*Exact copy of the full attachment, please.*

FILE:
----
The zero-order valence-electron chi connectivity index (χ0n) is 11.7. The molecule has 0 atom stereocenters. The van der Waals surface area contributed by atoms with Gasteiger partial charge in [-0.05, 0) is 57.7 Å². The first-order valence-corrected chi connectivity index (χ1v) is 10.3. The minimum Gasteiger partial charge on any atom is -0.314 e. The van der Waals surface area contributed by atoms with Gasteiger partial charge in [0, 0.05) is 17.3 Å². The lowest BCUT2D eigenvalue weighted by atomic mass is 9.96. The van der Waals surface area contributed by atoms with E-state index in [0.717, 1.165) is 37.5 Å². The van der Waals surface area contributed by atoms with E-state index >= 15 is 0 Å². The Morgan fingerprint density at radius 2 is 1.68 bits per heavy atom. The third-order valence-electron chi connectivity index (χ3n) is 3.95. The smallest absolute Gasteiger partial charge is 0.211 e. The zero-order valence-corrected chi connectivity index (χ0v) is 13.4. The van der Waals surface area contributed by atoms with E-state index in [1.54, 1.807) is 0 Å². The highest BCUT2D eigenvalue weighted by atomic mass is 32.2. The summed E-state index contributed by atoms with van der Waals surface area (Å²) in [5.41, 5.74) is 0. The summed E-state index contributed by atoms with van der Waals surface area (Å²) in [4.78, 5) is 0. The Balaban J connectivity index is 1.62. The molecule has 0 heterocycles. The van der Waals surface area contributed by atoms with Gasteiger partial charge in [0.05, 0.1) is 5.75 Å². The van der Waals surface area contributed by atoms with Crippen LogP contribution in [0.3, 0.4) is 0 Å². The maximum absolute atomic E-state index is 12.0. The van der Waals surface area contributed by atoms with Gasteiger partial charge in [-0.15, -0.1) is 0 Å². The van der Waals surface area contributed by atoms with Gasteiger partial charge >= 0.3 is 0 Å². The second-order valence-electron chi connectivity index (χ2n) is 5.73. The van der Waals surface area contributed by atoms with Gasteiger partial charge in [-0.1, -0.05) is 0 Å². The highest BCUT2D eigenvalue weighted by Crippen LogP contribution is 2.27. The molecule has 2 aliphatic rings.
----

The zero-order valence-electron chi connectivity index (χ0n) is 11.7. The molecule has 0 atom stereocenters. The van der Waals surface area contributed by atoms with Gasteiger partial charge in [-0.05, 0) is 57.7 Å². The first-order valence-corrected chi connectivity index (χ1v) is 10.3. The minimum Gasteiger partial charge on any atom is -0.314 e. The van der Waals surface area contributed by atoms with Gasteiger partial charge in [0, 0.05) is 17.3 Å². The lowest BCUT2D eigenvalue weighted by atomic mass is 9.96. The van der Waals surface area contributed by atoms with E-state index in [0.717, 1.165) is 37.5 Å². The van der Waals surface area contributed by atoms with E-state index >= 15 is 0 Å². The Morgan fingerprint density at radius 2 is 1.68 bits per heavy atom. The third-order valence-electron chi connectivity index (χ3n) is 3.95. The smallest absolute Gasteiger partial charge is 0.211 e. The zero-order valence-corrected chi connectivity index (χ0v) is 13.4. The van der Waals surface area contributed by atoms with E-state index in [1.54, 1.807) is 0 Å². The highest BCUT2D eigenvalue weighted by atomic mass is 32.2. The summed E-state index contributed by atoms with van der Waals surface area (Å²) in [5.41, 5.74) is 0. The summed E-state index contributed by atoms with van der Waals surface area (Å²) in [4.78, 5) is 0. The Balaban J connectivity index is 1.62. The molecule has 0 heterocycles. The van der Waals surface area contributed by atoms with Gasteiger partial charge in [0.05, 0.1) is 5.75 Å². The van der Waals surface area contributed by atoms with Crippen LogP contribution in [0.3, 0.4) is 0 Å². The maximum absolute atomic E-state index is 12.0. The van der Waals surface area contributed by atoms with Gasteiger partial charge in [-0.15, -0.1) is 0 Å². The van der Waals surface area contributed by atoms with Gasteiger partial charge >= 0.3 is 0 Å². The second-order valence-electron chi connectivity index (χ2n) is 5.73. The van der Waals surface area contributed by atoms with Gasteiger partial charge in [-0.1, -0.05) is 0 Å². The highest BCUT2D eigenvalue weighted by Crippen LogP contribution is 2.27. The molecule has 2 aliphatic rings.